States and Canada, which refers specifically to this plant and its
fruit. In the Southwest
United States (particularly New Mexico), chile
also denotes a thick, spicy, un-vinegared sauce made from this fruit,
available in red and green varieties, and served over the local food,
while chili denotes the meat dish. The plural is chile or chiles.
Chilli was the original
Romanization of the
Náhuatl language word for
the fruit (chīlli) and is the preferred British spelling according to
the Oxford English Dictionary, although it also lists chile and chili
as variants. Chilli (and its plural chillies) is the most common
spelling in Australia, India, Malaysia, New Zealand, Pakistan,
Singapore and South Africa.
The name of the plant is almost certainly unrelated to that of Chile,
the country, which has an uncertain etymology perhaps relating to
local place names. Chile, Colombia, Ecuador, Panama, Peru,
Dominican Republic and
Puerto Rico are some of the Spanish-speaking
countries where chilies are known as ají, a word of Taíno origin.
Though pepper originally referred to the genus Piper, not Capsicum,
the latter usage is included in English dictionaries, including the
Oxford English Dictionary
Oxford English Dictionary (sense 2b of pepper) and
Merriam-Webster. The word pepper is also commonly used in the
botanical and culinary fields in the names of different types of chili
plants and their fruits.
The habanero pepper
Immature chilies in the field
The Black Pearl cultivar
Scotch bonnet chili peppers in a
Chili peppers drying in Kathmandu, Nepal
Removing veins and seeds from dried chilies in San Pedro Atocpan
Dried chili pepper flakes and fresh chilies
Chili pepper dip in a traditional restaurant in Amman, Jordan
Dried Thai bird's eye chilies
Guntur chilli drying in the sun, Andhra Pradesh, India
Sundried chilli at Imogiri, Yogyakarta, Indonesia
Mexico chiles dried on the plant in Mesilla, New Mexico
Chili pepper wine from Virginia
Chili grenade, a type of weapon made with chili peppers
Dragon's Breath (chili pepper)
Hatch, New Mexico, known as the "
Chile Capital of the World"
History of chocolate, which the Mayans drank with ground chili peppers
Ristra, an arrangement of dried chili pepper pods
Sweet chili sauce, a condiment for adding a sweet, mild heat taste to
Taboo food and drink, which in some cultures includes chili peppers
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Bishop's crown pepper, image, cayennediane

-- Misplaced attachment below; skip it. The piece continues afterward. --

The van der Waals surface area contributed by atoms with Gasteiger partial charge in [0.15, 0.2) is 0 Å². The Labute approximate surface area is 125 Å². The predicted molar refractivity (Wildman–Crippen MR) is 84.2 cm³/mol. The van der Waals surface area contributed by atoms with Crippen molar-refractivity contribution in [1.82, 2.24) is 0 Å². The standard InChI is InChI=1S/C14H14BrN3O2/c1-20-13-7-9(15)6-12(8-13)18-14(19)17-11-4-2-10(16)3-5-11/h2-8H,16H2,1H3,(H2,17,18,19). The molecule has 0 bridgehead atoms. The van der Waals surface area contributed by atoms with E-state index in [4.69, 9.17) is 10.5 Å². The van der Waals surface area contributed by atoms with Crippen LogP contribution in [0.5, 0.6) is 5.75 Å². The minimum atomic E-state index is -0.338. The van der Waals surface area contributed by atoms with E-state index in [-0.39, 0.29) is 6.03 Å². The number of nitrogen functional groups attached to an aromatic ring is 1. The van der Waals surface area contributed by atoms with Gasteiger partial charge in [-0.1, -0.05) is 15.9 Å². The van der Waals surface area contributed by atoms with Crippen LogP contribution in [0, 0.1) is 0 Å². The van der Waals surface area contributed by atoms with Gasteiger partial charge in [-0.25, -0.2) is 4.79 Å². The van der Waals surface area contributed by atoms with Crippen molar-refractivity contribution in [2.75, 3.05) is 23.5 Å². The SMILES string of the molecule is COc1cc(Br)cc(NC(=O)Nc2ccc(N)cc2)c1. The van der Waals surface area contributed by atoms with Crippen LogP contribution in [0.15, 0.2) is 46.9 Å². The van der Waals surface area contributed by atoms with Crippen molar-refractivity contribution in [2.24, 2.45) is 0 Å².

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^ "chili" from Merriam-Webster; other spellings are listed as
variants, with "Chili" identified as "chiefly British"
^ The Canadian Oxford Dictionary lists chili as the main entry, and
labels chile as a variant, and chilli as a British variant.
^ Heiser, Charles (August 1990). Seed To Civilization: The Story of
Food. Cambridge: Harvard University Press.
^ "Definition for chilli – Oxford Dictionaries Online (World
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^ "Fall in exports crushes chilli prices in Guntur".
Thehindubusinessline.com. Retrieved 21 April 2012.
Capsicum and Pepper are spicy plants grown for the pod.
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Sundaytimes.lk. Retrieved 21 April 2012.
^ "Chili or Pepper?". Chilipedia.org. Archived from the original on 20
January 2013. Retrieved 16 January 2013.
^ "va=pepper – Definition from the
Dictionary". M-w.com. 13 August 2010. Retrieved 23 December
Look up chili in Wiktionary, the free dictionary.
Wikibooks Cookbook has a recipe/module on
Wikimedia Commons has media related to Capsicum.
WildChilli.EU All about Wild Chili's / Capsicums / Peppers
Plant Cultures: Chilli pepper botany, history and uses
Chile Pepper Institute of New
Mexico State University
Capsicums: Innovative Uses of an Ancient Crop
Chilli: La especia del Nuevo Mundo (Article from Germán Octavio
López Riquelme about biology, nutrition, culture and medical topics.
The Hot Pepper List List of chilli pepper varieties ordered by heat
rating in Scoville Heat Units (SHU)